Personalizing RSS Feeds with ASP.NET 2.0By Erich Peterson
Really Simple Syndication (RSS) is a common XML standard for syndaicating web content. It is typically used by content-producing sites to offer a machine-readable version of the latest headlines. For example, news sites like CNN.com and MSNBC.com offer RSS feeds for breaking news; most blog software includes RSS support that syndicates the blogger's most recent posts. Since its inception, RSS has radically increased in popularity; today it is hard to find a content-producing website that does not offer at least one RSS feed.
While RSS can be used to provide a single encompassing syndication feed for a website's content, users oftentimes are interested in RSS feeds that syndicate content catered to their specific interests. They don't necessarily want to see every article, blog post, or news item a web site offers. Instead, a particular visitor to CNN.com might only be interested in international news, whereas another might only want to track the latest business-related news headlines. Websites that provide specialized RSS feeds do so by offering different links for RSS feeds on different topics. In this article, we will look at an example of how to provide dynamic and customized RSS feeds in an ASP.NET 2.0 application. Read on to learn more!
A Primer on RSS
RSS is an XML-based standard designed to allow web content providers to publish (syndicate) their frequently updated digital content, such as podcasts or articles, in a standard aggregated format. Commonly, RSS feeds do not contain the entirety of the content. Rather, the RSS feed usually provides just a brief description of the content, along with its title and a link to the full content. This article only lightly touches the RSS standard. For a more in-depth look at the standard and usage examples, refer to the official RSS 2.0 standard.
The following XML content illustrates the markup in a very simple RSS feed:
An RSS feed is made up of (at minimum) the following elements:
<rss>root element with a version attribute (one per document)
- Zero or more
<channel>element(s), which is a logical grouping of feeds (not unlike a real TV channel)
<title>element, containing the title of the channel (required).
<description>element, containing the description of the channel (required).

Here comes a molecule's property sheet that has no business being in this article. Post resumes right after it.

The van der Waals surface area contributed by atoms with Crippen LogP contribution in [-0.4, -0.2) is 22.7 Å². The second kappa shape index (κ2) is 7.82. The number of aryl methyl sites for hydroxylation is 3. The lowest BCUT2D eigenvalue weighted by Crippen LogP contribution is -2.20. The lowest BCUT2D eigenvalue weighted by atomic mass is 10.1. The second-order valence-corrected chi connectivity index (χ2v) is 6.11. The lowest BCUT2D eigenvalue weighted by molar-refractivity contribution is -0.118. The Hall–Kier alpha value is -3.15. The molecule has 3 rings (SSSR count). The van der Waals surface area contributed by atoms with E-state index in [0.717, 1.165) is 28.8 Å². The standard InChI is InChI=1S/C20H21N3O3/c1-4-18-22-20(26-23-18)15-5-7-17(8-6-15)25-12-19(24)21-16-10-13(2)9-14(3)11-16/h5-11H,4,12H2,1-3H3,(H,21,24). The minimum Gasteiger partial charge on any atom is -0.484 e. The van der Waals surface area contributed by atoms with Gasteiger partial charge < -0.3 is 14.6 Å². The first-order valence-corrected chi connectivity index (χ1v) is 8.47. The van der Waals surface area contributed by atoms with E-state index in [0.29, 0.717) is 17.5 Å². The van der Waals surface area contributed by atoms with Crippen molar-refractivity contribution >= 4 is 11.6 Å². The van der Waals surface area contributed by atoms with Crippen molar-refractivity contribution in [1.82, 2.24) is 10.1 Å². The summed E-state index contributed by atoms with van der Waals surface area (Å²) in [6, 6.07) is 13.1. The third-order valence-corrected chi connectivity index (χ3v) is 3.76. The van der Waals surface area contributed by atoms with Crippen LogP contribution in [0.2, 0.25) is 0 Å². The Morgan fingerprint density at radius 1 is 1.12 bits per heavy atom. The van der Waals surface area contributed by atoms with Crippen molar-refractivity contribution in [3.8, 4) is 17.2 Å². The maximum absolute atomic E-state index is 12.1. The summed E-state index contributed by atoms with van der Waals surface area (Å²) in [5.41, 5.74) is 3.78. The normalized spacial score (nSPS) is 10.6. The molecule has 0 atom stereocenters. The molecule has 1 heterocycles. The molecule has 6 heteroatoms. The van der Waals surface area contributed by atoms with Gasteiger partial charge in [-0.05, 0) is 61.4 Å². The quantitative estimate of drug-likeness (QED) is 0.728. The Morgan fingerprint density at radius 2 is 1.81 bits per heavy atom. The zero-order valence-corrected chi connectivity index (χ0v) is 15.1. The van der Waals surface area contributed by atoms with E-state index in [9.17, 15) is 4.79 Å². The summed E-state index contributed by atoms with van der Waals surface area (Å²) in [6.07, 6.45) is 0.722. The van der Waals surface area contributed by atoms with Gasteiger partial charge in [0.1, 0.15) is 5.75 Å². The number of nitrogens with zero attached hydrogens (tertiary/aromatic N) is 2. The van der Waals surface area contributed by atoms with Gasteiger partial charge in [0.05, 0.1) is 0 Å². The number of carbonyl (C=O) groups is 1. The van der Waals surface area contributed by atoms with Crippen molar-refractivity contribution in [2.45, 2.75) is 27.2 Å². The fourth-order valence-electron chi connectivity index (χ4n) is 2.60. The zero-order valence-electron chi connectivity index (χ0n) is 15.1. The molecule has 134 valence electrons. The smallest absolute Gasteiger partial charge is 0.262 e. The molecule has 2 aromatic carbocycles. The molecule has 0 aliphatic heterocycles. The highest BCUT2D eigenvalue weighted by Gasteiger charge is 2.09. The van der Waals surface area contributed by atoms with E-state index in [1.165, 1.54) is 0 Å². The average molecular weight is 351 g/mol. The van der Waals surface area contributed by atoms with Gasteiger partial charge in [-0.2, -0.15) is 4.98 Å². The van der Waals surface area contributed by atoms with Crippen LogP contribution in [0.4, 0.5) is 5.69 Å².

<link>element, containing a link back to the channel's main page (required).
<copyright>element, containing copyright information (optional).
- Zero or more
<item>element(s) which denote the beginning of a new item within a channel; sometimes an item is known as a "story."
<title>element, containing the title of the item (optional).
<description>element, containing a description of the item (optional).
<link>element, containing a link to the item's full content.
- Zero or more
Along with the items listed above, the standard also specifies a number of additional optional elements. Refer to the RSS 2.0 standard for more information.
To see an example of a "real" RSS feed in action, you need look no further than this website, which uses an RSS feed to share the most recently published articles. Visit http://aspnet.4guysfromrolla.com/rss/rss.aspx to see the RSS feed. What you see when visiting an RSS feed through a browser depends on the browser you are using. Modern browsers - IE 7 and Firefox 2.0 - display RSS feeds in a standardized, rich format. Older browsers may display the RSS feed as raw XML or format the feed based on a stylesheet specified by the RSS feed. Note that each content item in the 4GuysFromRolla.com RSS feed provides a title, a link to the article, the date and time the article was published, and the article's introduction. Clicking the title of the article sends you to the full text of the article.
Scott Mitchell shared the code used for the 4Guys RSS feed in Syndicating Your Web Site's Content with RSS and ASP.NET. 4Guys provides only a single RSS feed. It could, however, break up this single RSS feed into feeds by category. That is, rather than the master RSS feed (or in addition to it), Scott could add an RSS feed for ASP.NET 1.x-specific articles, one for ASP.NET 2.0-specific articles, and so forth. This article looks at how to construct such a system. Specifically, our example website will have four article categories: ASP.NET 1.1, ASP.NET 2.0, SQL Server 2000, and SQL Server 2005. A visitor can specify the category she wants to subscribe to; the web page will then output the URL specific to that feed. Visiting that feed will dynamically generate the XML sharing the articles for the specified category.
Building the Database Infrastructure
We need a database to house the categories and content to be syndicated. This database will contain two tables: one for the categories and one for the articles. These tables' schemas are shown below.